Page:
Life with colitis is a rollercoaster
Colitis wasn’t even supposed to be a subject of this blog, yet it’s become the topic about which I’ve posted most often and is a factor in why I’ve not posted more often on any other subject. I first wrote about it in January when I was fighting cold after cold due to the crappy immune system that is a price I pay for the benefits of my medication. I was also due for my annual check up with my gastroenterologist, which, I assumed would be the usual 10 minutes that boil down to “How are you?”, “Yes I’m fine, thanks”, “I’ll see you in a year then”. For good reasons, my consultant suggested I reduce the dose of my medicine a little, and I agreed. Oh how I wish I had a time machine to jump back to that appointment but with the benefit of hindsight. (The posts about what happened next are http://wp.me/pKSly-j and http://wp.me/pKSly-v).
Anyway, my last colitis-related post was written during a high point of the first few months of this year. I’d increased my medicine to its original dose, taken some time off work, slept a lot and did little else. The result was that I was feeling as close to ‘normal’ as I ever feel, and I was pretty convinced my colitis had retreated back into its cave. I didn’t by any stretch of my imagination imagine I was back in remission, but I did think things would tick along for a while at the same pace and that remission would eventually be declared.
Sadly, it was not to be. I quickly started to feel tired again. My joints began to ache. After a weekend of housework (nothing too strenuous), my hands were so swollen and puffy that I couldn’t grip anything properly. I couldn’t even cross my fingers to hope that this wouldn’t last long. Worst of all for me, my brain started to seize up again and I was starting to struggle with work again. I battled on for a week or so, desperately trying to deny that I had a problem, because I knew that steroids were the next step. I know I’ve mentioned this before, but I hate steroids.
About a month ago, it all got too much again. Ant was colouring my hair and unintentionally said something that upset me. It was nothing major but it was enough. As I sat on the kitchen chair with a curtain of hair draped across my face ready for the henna paste to be applied, tears streamed down my face. Once the dyeing session was over and my hair was wrapped up in cling film (so attractive!), I ended up in the bathroom sobbing, instead of watching the F1 as planned. Ant thought I was having a ‘colitis moment’ and, for a while, didn’t realise the state I was in. He eventually coerced me out of the bathroom, and, after a lot of tears, tissues and talking, he persuaded me to make an appointment to see our GP.
I was determined not to break down at the surgery, and I did very well until I was sat in front of the doctor, at which point the floodgates opened. She looked somewhat bewildered as she handed over a tissue and listened to me babbling. She understood my reluctance to take the steroids but persuaded me to take a short course that could be rapidly tapered down (you can’t just stop taking high-dose steroid tablets – their presence reduces the body’s production of its own vital steroids, so you have to reduce the dose slowly to give the body time to start making them for itself again). I took 6 tablets of 5 mg prednisolone a day for 6 days and then reduced the dose by 1 tablet every 3 days. In total I had to take them for three weeks. (I’ve also been taking aloe vera juice and probiotics, which are reputed to help, as well as being a bit more strict with my incredibly unhealthy low-fibre diet.)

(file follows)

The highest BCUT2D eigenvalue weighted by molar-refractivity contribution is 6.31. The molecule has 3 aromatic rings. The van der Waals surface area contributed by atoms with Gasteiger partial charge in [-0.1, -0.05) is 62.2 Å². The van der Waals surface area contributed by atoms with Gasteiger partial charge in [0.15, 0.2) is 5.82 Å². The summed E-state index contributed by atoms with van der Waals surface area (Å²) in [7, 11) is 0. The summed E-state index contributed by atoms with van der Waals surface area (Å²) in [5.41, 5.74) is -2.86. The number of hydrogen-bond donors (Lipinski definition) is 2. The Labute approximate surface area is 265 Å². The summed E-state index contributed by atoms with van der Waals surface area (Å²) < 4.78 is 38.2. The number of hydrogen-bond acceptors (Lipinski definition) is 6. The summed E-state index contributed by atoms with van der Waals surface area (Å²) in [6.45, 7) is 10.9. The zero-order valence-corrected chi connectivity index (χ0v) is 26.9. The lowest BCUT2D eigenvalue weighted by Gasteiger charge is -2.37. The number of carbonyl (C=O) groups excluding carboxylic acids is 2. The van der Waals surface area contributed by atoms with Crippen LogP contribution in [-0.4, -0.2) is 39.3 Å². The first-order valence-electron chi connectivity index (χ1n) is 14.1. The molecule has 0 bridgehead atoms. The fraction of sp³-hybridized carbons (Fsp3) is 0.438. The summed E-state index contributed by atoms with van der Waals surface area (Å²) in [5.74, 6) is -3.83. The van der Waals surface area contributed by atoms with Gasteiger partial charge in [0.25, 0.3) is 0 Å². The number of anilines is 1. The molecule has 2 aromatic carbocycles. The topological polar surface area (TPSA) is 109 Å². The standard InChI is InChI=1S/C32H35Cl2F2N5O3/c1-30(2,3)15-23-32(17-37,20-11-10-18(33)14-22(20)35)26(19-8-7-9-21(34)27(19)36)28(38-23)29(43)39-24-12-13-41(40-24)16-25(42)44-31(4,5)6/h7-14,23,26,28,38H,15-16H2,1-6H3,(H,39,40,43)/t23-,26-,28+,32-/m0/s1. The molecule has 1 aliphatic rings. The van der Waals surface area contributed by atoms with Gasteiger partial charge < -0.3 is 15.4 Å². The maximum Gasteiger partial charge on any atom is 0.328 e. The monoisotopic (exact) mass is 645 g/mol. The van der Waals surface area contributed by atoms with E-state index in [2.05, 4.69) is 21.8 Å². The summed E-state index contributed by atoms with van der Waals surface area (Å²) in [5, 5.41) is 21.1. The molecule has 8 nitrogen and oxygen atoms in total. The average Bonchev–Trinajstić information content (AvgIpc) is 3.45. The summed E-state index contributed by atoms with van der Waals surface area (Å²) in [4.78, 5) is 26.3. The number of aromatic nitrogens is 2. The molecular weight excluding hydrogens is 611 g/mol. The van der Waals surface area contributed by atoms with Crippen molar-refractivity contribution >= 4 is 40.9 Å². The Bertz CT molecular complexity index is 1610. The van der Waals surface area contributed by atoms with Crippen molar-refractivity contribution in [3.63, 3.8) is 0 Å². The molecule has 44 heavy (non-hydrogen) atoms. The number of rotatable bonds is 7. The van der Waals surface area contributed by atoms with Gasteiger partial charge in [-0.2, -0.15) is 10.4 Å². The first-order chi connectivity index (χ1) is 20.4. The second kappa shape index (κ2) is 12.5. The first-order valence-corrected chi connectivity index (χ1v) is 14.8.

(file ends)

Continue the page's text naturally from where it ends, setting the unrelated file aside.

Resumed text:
As expected, I felt great while I was taking the steroids. I had lots of energy and felt like doing stuff I hadn’t had any interest in for weeks. I was cooking, reading, tidying the house and doing some family history, and I started to say yes to offers of work again. But it’s a bit like being drunk or taking antidepressants: you feel wonderful, but in your heart you know that it’s not real. The first few days I was positively buzzing. I couldn’t sleep. When I did get to sleep, I woke early and even got out of bed early (very unlike me!). One night I considered booting up my PC and doing some work at 2am. My appetite increased rapidly, approaching that of a small horse, and I have, inevitably, put weight on as a result: about 11 lb [corrected from 17 lb due to brain not working properly] in three weeks. It looks like I may be adding another size to my wardrobe, which has as many sizes as a good high street store. I’ve developed steroid skin, particularly on my hands and face, where it’s dry, papery, shiny and red. My face has also puffed up, giving me the characteristic side effect known as ‘moon face’. I feel horrible about myself – and I certainly don’t see me when I look in the mirror.
All of those side effects – and more – are almost worth it when you’re feeling better, but there’s always a risk that your immune system will kick in again and the disease will have a resurgence when the prednisolone is stopped. So, despite feeling better and looking forward to stopping the steroids, I was also fearful that the disease might re-flare after that last dose. And it has. I took my last tablet on Monday. I went to London for a meeting on Tuesday and hoped that the tiredness that followed the day after was just the result of the long day (12 hours from leaving home to getting back). It’s now Sunday and I’m feeling rubbish. I’ve struggled to get out of bed every day since Tuesday, despite generally sleeping well, my joints are starting to hurt and my bowel is playing up again. So now I have the side effects of steroids but none of the benefits, and I face the prospect of another course after I see my GP again tomorrow morning. I know I could be in a much worse position in many different ways, but I make no apology for the fact that, at the moment, I’m feeling a bit sorry for myself.